It’s been a long time since we’ve heard any major news from Lotus. The plucky British firm once known for innovation has confined itself to rolling out endless variations of its existing models — the Elise, Exige, and Evora — for the past few years. So it was quite a shock (no pun intended) when Lotus unveiled an electric supercar — the Evija. Done with resting on its laurels, Lotus packed the Evija (pronounced “e-vi-ya”) with what the company claims is world-beating tech.
Supercars are all about the numbers, and it looks like the Evija will more than measure up. Lotus hasn’t dialed in the production specs yet, but it’s chasing some ambitious targets. Power output will be somewhere around 2,000 horsepower and 1,250 pound-feet of torque, according to Lotus. The Evija will have one electric motor for each wheel, giving it all-wheel drive and torque vectoring capability. Lotus claims more power will be sent to each wheel than the total power of any of its previous road cars.
Lotus claims the Evija will weigh less than 3,700 pounds in it lightest spec, allowing it to sprint from 0 to 62 mph in under 3 seconds, reach 186 mph in 9 seconds, and top out at over 200 mph. Lotus certainly isn’t the only company making bold performance claims for an upcoming electric car. Tesla has said its Roadster will do 0 to 60 mph in 1.9 seconds, and Rimac has claimed 1.8 seconds for its Concept Two. It will be interesting to see how these cars stack up when — and if — they reach production.
The Evija is more than just its powertrain, though. It features a carbon fiber chassis that’s molded as a single piece, similar to a race car. The underside of the body has channels sculpted into it to bring air to a massive rear diffuser. Designers also created tunnels that channel air through the bodywork. It’s all in the name of increasing downforce, in order to push the car into the road or track surface and generate more grip. Lotus also swapped traditional rearview mirrors for cameras, in order to reduce drag. As with the Audi E-Tron, the cameras probably won’t be available in the U.S. due to regulatory issues. The same can be said for the Evija’s laser-light system, which encompasses both the regular and high beams.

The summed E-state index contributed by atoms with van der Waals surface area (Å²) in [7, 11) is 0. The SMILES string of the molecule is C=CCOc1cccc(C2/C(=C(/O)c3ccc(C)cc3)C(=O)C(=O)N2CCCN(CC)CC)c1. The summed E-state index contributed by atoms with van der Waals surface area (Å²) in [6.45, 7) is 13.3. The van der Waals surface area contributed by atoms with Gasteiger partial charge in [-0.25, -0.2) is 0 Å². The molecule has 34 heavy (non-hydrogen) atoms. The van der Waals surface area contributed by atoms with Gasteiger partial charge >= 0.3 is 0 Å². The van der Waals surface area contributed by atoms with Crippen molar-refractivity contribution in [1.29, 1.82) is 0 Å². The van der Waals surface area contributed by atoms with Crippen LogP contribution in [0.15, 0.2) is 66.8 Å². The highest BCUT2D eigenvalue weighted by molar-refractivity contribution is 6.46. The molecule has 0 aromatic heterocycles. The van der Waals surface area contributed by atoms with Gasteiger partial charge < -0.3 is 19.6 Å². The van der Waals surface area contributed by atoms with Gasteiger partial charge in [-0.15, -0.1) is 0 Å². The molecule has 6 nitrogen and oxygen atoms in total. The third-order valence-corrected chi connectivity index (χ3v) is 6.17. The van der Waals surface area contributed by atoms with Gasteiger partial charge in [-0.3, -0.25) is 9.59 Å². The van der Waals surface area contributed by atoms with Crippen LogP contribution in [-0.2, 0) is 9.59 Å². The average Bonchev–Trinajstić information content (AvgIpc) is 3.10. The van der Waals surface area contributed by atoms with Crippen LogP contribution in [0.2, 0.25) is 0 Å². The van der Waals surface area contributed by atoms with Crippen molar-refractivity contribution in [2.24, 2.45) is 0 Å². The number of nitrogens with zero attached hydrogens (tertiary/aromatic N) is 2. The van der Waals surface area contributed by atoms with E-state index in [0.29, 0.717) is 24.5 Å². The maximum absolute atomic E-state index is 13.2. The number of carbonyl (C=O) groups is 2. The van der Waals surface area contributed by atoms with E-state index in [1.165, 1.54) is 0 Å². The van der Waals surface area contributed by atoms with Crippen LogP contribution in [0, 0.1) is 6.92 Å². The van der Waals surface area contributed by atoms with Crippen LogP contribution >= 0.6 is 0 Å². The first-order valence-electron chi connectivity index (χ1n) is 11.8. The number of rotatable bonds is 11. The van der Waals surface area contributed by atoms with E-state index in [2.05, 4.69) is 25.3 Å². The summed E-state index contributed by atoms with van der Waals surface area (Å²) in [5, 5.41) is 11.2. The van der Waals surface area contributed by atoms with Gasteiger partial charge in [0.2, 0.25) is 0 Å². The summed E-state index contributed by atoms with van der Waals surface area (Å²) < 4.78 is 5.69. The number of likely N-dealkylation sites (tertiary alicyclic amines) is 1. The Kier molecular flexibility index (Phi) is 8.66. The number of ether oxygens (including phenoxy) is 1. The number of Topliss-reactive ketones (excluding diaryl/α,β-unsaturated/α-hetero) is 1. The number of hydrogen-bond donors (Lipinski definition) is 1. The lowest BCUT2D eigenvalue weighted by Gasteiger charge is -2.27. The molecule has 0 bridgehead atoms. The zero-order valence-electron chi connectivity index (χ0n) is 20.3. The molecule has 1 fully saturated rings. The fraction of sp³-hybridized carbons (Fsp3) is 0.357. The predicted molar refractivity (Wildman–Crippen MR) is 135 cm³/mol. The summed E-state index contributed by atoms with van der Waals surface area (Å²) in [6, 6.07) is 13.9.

For the Evija’s battery pack, Lotus turned to fellow British firm Williams Advanced Engineering, which previously supplied batteries to the Formula E racing series. The 70-kilowatt-hour pack isn’t the largest around, but Lotus claims it will yield a maximum 250-mile range. That’s likely based on the European WLTP testing cycle, which tends to be more optimistic than the U.S. EPA cycle.
The battery pack will accept an 800-kilowatt charge, according to Lotus, which is much more powerful than anything available today. If charging stations capable of delivering that rate of juice become available, it will be possible to recharge the Evija in just 9 minutes, Lotus claims. Using a 350-kW station — the most powerful currently being discussed — a full recharge will take 18 minutes, according to Lotus.
The Evija’s interior is pure Lotus: Simple, and driver-focused. The driver gets a digital instrument cluster, including a chronograph for recording lap times, and Apple CarPlay and Android Auto come standard as well. And the passenger gets … nothing to look at. The Evija will also feature its own smartphone app and cloud connectivity — features common on much cheaper cars, but new to Lotus.
The Lotus Evija will cost somewhere between 1.5 million and 2 million British pounds ($1.9 million to $2.5 million). The automaker is asking for a 250,000-pound ($310,000) refundable deposit to reserve one of the 130 build slots. Production is scheduled to start in 2020.
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